Sit, relax and do this one thing - improve your performance.

Hi everyone, 

I hope you have enjoyed the last 2 blog posts on simple performance enhancing concepts.  Again I feel blessed that I could get  Craig Pickering (@craig100m) to join me on the last blog around the benefits of caffeine. The third concept I want to introduce to you is called Ischemic Preconditioning.  This involves the use of blood flow restriction cuffs and hence is something that sits well within my own passion of BFR training. If this article truly resonates with you please share it as I truly think there is something with this concept.


What is Ischemic Preconditioning (IPC)?

Ischemic preconditioning is a procedure that exposes a tissue to brief periods of ischemia and leads to resistance against cell injury that may be caused by subsequent prolonged ischemia and stress (Murray 1986). Ischemic preconditioning (IPC) is induced by cycles of inflation and deflation of a standard blood pressure cuff on a limb and releases a circulating protective factor into the bloodstream (22). Traditionally a concept used within the medial fraternity, IPC has been shown to protect the heart and lungs against ischemia–reperfusion injury in children undergoing cardiac surgery using cardiopulmonary bypass (4) and has also been shown to reduce evidence of cardiac damage in adults undergoing cardiac (10) and vascular surgery (1).

Mechanisms behind IPC

Although the mechanisms behind these actions are not clear, IPC may improve skeletal muscle blood flow by inducing conduit artery vasodilation, enhancing functional sympatholysis (18), and preserving endothelial and micro-vascular function during stress (6,14). In addition, IPC has demonstrated an ability to improve metabolic efficiency by attenuations ATP depletion (11,13) glycogen depletion (3), and lactate production (11,13). Consequently, there is a hypothesis that IPC may have a positive effect on skeletal-muscle function to enhance exercise capacity and athletic performance (8). The preconditioning response is divided into two phases. The early immediate phase persists for several hours and a delayed phase, with a later onset but longer duration, lasting 2 to 3 days (Figure 1) (22).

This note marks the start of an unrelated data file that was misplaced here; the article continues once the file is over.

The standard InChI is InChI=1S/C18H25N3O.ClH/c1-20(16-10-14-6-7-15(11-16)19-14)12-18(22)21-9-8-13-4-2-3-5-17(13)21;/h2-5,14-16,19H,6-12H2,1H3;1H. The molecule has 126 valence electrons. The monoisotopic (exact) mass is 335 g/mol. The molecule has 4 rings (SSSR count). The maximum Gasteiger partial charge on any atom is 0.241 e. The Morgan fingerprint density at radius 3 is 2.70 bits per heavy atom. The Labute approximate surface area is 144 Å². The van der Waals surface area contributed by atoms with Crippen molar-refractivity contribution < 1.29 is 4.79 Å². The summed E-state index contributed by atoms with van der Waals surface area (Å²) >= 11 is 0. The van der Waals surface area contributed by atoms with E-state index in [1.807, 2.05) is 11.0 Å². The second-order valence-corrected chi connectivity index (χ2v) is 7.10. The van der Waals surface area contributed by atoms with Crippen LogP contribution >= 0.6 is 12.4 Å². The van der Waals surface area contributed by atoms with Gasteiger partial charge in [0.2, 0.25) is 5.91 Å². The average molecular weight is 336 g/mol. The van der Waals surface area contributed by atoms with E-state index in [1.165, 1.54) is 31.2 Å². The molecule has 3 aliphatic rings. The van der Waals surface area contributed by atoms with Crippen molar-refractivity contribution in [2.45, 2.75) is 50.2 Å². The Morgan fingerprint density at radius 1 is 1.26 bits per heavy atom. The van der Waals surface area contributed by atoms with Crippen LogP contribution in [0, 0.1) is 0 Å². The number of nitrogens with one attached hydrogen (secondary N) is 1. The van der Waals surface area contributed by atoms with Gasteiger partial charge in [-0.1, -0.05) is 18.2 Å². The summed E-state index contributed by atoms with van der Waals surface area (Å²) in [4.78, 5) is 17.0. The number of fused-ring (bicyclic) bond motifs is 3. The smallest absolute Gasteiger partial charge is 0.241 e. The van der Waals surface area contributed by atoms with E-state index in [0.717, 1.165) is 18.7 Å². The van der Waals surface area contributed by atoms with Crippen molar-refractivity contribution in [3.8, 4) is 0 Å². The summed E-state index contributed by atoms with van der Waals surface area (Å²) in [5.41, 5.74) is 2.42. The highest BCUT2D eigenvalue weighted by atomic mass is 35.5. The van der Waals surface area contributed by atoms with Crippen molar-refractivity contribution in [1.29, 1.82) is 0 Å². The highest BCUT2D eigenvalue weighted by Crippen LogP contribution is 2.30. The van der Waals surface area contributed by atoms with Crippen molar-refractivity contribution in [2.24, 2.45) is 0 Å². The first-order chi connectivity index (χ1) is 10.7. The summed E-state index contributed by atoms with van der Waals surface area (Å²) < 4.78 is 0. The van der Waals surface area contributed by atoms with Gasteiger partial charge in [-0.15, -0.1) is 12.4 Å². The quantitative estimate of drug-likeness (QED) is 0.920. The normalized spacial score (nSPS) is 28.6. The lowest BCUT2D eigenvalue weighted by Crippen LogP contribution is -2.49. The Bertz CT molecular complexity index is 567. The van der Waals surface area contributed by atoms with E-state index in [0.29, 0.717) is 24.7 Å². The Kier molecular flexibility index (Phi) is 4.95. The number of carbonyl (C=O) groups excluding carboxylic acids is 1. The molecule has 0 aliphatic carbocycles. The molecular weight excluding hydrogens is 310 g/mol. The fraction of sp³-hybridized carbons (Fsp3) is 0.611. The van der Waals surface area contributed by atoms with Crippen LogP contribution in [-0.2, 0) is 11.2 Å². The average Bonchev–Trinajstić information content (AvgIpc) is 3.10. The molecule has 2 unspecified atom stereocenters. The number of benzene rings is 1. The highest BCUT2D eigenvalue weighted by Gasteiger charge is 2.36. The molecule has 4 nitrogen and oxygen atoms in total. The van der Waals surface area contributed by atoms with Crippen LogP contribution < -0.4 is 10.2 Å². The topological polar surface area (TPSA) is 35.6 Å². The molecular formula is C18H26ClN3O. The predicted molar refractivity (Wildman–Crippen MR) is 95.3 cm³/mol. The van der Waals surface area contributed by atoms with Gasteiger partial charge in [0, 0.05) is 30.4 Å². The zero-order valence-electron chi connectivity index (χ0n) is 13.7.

Sporting studies on IPC and performance

In a meta-analysis of the effects of IPC on human exercise performance, 21 studies were reviewed (12). The primary study outcomes related to exercise capacity or performance included measures of

  • time-trial performance,
  • power output,
  • VO2 [maximal (VO2max) or peak (VO2peak),
  • rating of perceived exertion (RPE), and
  • blood lactate accumulation.

Secondary study outcomes included relevant cardiorespiratory variables (e.g., heart rate, blood pressure, and ventilation). Individual participant responses were obtained from 13 of the 21 studies (through the article and/or authors) and used to calculate the proportion of IPC responders and non-responders (Table 1).

Blood Flow Restriction - effects of IPC in sporting studies

Studies have reported that when IPC was applied to the lower limbs there was an increase in maximal workload during an incremental cycling test (5,9) and a decrease (-2.5%) in the time to complete a 5-km running trial (2). When applied to the upper limbs, IPC reduced (-1.1%) the time in 100 and 200m swimming trials (13), increased (+8.2%) underwater swimming distance (16), and decreased (-0.4%) the time to complete a 1000m rowing trial (16). IPC attenuated blood lactate accumulation during sub- maximal treadmill running (-1.07 mmol-1 or -25.4 %) (2), but had no effect during submaximal cycling (15). In tests of predominantly alactic anaerobic capacity, IPC increased (+2.3%) (21) and had no effect (8,19) on peak power output during repeated 6s cycling sprints.

IPC methodologies 

The optimal method for implementing IPC is not conclusive, with variability in the size (muscle mass) of the occluded limb, the number of ischemic-reperfusion cycles, cycle length and the time lag between IPC and the start of exercise being factors that could influence outcome. However, most studies complete either 3 or 4 cycles of 5 min occlusion and reperfusion at pressures ranging between 200-220mmHg or 15-50 mmHg above resting systolic blood pressure (SBP). The optimal time lag between IPC and the start of exercise has not been investigated however current studies ranged from 5–105 min, with no clear relationships with exercise performance.

Current evidence suggests that IPC may be efficacious as an ergogenic aid to improve exercise performance and to gain a competitive advantage. Populations of IPC responders and non-responders may impact the large between-subject variability of results, and therefore caution should be used in the interpretation of mean group changes in exercise performance.